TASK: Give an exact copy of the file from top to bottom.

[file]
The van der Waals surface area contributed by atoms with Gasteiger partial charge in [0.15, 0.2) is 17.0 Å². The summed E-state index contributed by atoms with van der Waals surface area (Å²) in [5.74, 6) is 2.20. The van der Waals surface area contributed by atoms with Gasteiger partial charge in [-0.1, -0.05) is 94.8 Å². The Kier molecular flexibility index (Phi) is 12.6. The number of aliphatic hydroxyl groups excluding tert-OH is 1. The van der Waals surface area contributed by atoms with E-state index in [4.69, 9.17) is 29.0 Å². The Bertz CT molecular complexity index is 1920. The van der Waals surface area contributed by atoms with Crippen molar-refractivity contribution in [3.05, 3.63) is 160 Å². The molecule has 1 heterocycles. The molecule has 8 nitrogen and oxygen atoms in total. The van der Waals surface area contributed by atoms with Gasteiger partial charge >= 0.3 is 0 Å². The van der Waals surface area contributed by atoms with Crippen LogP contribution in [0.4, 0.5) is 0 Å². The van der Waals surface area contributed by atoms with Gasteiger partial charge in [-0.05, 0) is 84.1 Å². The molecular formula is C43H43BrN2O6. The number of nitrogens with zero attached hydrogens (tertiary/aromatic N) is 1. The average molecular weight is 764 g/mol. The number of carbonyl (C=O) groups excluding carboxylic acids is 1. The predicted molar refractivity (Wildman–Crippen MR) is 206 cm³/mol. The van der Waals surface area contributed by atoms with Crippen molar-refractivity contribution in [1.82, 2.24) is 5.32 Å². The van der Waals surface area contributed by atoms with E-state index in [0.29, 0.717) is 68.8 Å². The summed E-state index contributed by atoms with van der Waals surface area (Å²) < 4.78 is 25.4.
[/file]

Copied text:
The van der Waals surface area contributed by atoms with Gasteiger partial charge in [0.15, 0.2) is 17.0 Å². The summed E-state index contributed by atoms with van der Waals surface area (Å²) in [5.74, 6) is 2.20. The van der Waals surface area contributed by atoms with Gasteiger partial charge in [-0.1, -0.05) is 94.8 Å². The Kier molecular flexibility index (Phi) is 12.6. The number of aliphatic hydroxyl groups excluding tert-OH is 1. The van der Waals surface area contributed by atoms with E-state index in [4.69, 9.17) is 29.0 Å². The Bertz CT molecular complexity index is 1920. The van der Waals surface area contributed by atoms with Crippen molar-refractivity contribution in [3.05, 3.63) is 160 Å². The molecule has 1 heterocycles. The molecule has 8 nitrogen and oxygen atoms in total. The van der Waals surface area contributed by atoms with Gasteiger partial charge >= 0.3 is 0 Å². The van der Waals surface area contributed by atoms with Crippen LogP contribution in [0.4, 0.5) is 0 Å². The van der Waals surface area contributed by atoms with Gasteiger partial charge in [-0.05, 0) is 84.1 Å². The molecular formula is C43H43BrN2O6. The number of nitrogens with zero attached hydrogens (tertiary/aromatic N) is 1. The average molecular weight is 764 g/mol. The number of carbonyl (C=O) groups excluding carboxylic acids is 1. The predicted molar refractivity (Wildman–Crippen MR) is 206 cm³/mol. The van der Waals surface area contributed by atoms with Crippen molar-refractivity contribution in [1.82, 2.24) is 5.32 Å². The van der Waals surface area contributed by atoms with E-state index in [0.29, 0.717) is 68.8 Å². The summed E-state index contributed by atoms with van der Waals surface area (Å²) < 4.78 is 25.4.